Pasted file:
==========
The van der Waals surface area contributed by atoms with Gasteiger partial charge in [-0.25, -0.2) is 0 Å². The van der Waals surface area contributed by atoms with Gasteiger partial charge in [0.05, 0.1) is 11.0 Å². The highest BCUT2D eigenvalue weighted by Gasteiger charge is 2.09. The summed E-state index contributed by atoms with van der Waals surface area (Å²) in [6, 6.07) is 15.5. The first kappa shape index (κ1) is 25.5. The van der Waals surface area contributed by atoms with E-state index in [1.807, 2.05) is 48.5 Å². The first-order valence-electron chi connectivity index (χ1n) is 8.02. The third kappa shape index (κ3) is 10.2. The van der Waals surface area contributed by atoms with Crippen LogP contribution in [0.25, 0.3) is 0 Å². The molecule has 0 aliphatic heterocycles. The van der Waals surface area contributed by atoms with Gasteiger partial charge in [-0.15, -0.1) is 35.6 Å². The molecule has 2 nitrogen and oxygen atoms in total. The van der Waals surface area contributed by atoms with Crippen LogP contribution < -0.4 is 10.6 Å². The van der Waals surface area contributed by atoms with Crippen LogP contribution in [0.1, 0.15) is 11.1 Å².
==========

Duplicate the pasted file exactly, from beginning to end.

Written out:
The van der Waals surface area contributed by atoms with Gasteiger partial charge in [-0.25, -0.2) is 0 Å². The van der Waals surface area contributed by atoms with Gasteiger partial charge in [0.05, 0.1) is 11.0 Å². The highest BCUT2D eigenvalue weighted by Gasteiger charge is 2.09. The summed E-state index contributed by atoms with van der Waals surface area (Å²) in [6, 6.07) is 15.5. The first kappa shape index (κ1) is 25.5. The van der Waals surface area contributed by atoms with E-state index in [1.807, 2.05) is 48.5 Å². The first-order valence-electron chi connectivity index (χ1n) is 8.02. The third kappa shape index (κ3) is 10.2. The van der Waals surface area contributed by atoms with Crippen LogP contribution in [0.25, 0.3) is 0 Å². The molecule has 0 aliphatic heterocycles. The van der Waals surface area contributed by atoms with Gasteiger partial charge in [-0.15, -0.1) is 35.6 Å². The molecule has 2 nitrogen and oxygen atoms in total. The van der Waals surface area contributed by atoms with Crippen LogP contribution < -0.4 is 10.6 Å². The van der Waals surface area contributed by atoms with Crippen LogP contribution in [0.1, 0.15) is 11.1 Å².